Fig. 7
Fig. 7

Superficial compartment: apoptosis (in blue) conveyed as an apoptotic index (%) and mitosis (in red) conveyed as a mitotic index (%). 1: statistically significant difference when compared to control: p < 0.05. 2: statistically significant difference when compared to non-advanced adenoma (non-a-A): p < 0.05. 3: statistically significant difference when compared to advanced adenoma (a-A): p < 0.05

Further statistical analysis was conducted in order to compare mitosis and apoptosis of neoplastic epitheĺial cells between the right (caecum, ascending colon, transverse colon) and the left colon (descending colon, sigmoid colon and rectum): no differences were found in each pathology; p > 0.05, Figs. 8 and 9.
Fig. 8
Fig. 8

Mitotic index in the lower part of the crypts (1), upper part of the crypts (2) and superficial compartment (3) in the right and left (R, L) colon

Fig. 9
Fig. 9

Apoptotic index in the lower part of the crypts (1), upper part of the crypts (2) and superficial compartment (3) in the right and left (R, L) colon

Mitotic and apoptotic activity in biopsies from the normal tissue taken in patients with colorectal neoplasia in the right and left colon was assesed: there were no differences, p > 0.05.

No differences in mitotic and apoptotic activity between controls from healthy individuals and control samples in each group of patients with colorectal neoplasia in each compartment were found; p > 0.05, Figs. 10 and 11.
Fig. 10
Fig. 10

Mitotic index in controls from healthy individuals (1) and control samples in each group of patients with colorectal neoplasia (2: non-advanced adenoma; 3: advanced adenoma; 4: colorectal carcinoma)

Fig. 11
Fig. 11

Apoptotic index in controls from healthy individuals (1) and control samples in each group of patients with colorectal neoplasia (2: non-advanced adenoma; 3: advanced adenoma; 4: colorectal carcinoma)

A total of eight CRC patients had the neoplasia localised in the rectosigmoid junction or in the rectum and the biopsy from the healthy mucosa was taken in the rectum. Mitotic and apoptotic activity from these samples were compared with mitotic and apoptotic activity of eight randomly chosen controls, whose biopsies were taken in the rectum: no differences were found out; p > 0.05.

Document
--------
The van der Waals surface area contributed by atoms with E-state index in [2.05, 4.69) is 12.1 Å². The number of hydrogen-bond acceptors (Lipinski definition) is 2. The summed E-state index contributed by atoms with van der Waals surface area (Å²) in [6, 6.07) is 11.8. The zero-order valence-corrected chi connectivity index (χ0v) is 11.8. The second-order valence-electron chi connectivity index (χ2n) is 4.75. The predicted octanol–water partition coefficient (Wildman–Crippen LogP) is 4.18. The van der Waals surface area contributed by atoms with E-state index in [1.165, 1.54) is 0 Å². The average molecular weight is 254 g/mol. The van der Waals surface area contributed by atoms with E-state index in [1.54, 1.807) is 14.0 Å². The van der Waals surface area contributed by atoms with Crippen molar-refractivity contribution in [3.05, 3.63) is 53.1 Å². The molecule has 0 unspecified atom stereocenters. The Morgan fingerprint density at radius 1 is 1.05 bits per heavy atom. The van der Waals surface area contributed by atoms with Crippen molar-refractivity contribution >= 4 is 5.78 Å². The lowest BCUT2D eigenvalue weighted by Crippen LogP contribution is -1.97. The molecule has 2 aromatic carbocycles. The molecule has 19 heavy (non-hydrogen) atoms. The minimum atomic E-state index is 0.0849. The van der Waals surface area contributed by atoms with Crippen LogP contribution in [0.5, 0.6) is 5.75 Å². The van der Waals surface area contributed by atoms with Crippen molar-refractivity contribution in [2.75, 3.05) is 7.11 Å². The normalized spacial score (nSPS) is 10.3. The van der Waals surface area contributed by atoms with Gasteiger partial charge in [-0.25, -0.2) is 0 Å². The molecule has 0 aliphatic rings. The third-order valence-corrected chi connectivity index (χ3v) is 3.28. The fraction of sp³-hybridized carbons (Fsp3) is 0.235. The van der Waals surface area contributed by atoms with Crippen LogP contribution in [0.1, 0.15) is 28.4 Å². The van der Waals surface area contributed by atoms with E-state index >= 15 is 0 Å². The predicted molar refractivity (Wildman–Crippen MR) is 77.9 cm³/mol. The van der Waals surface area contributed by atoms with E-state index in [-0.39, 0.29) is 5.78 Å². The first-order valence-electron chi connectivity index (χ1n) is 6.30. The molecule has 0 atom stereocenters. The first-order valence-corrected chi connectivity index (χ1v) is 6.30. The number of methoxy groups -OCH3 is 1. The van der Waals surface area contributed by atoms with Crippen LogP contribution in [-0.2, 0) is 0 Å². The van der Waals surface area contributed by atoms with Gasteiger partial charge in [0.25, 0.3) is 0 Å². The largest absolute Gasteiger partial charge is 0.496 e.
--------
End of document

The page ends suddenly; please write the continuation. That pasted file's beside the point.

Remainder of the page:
No differences in mitotic and apoptotic activity between females and males were observed; p > 0.05.

Immunohistochemical detection of activated caspase-3 showed significant increase in apoptotic activity in the upper part of the crypts during the transformation of healthy mucosa into a non-a-A and an a-A; p < 0.05. This was followed by a significant decrease of activated caspase-3 positivity in the same compartment in CRC samples when compared to a non-a-A and an a-A; p < 0.05 (Table 1).
Table 1

Immunohistochemical detection of activated caspase-3 positive cells in the upper part of crypts

 

Apoptotic index of activated caspase-3 positive cells in the upper part of crypts (%)

Controls

Median 0.00, IQR 0 (13)

Non-advanced-adenoma

Median 1.37, IQR 1.42–1.18 (8) 1

Advanced adenoma

Median 1.84, IQR 2.03–1.72 (10) 1, 2

Colorectal carcinoma

Median 0.86, IQR 1.05–0.77 (9) 1, 2, 3

Results are conveyed as median and interquartile range (IQR) of apoptotic indices. Number of compartments evaluated in particular group are in brackets

1: statistically significant difference when compared to control: p< 0.05

2: statistically significant difference when compared to non-advanced adenoma (non-a-A): p< 0.05

3: statistically significant difference when compared to advanced adenoma (a-A): p< 0.05

Discussion

Dysregulation of epithelial proliferation and apoptosis is typical for a neoplastic process. Recently, therapeutic strategies involving induction of apoptosis have become an effective part of therapy of an established carcinoma [1418], but it is not yet a tool to prevent development of carcinoma from precancerous lesions.

The “programmed cell death” was first proposed by Lockshin and Williams in 1965 [19]. The term “apoptosis” was first introduced by Kerr et al. in 1972, who suggested, that this process involves a controlled cell deletion, which plays a complementary, but opposite role to mitosis [20].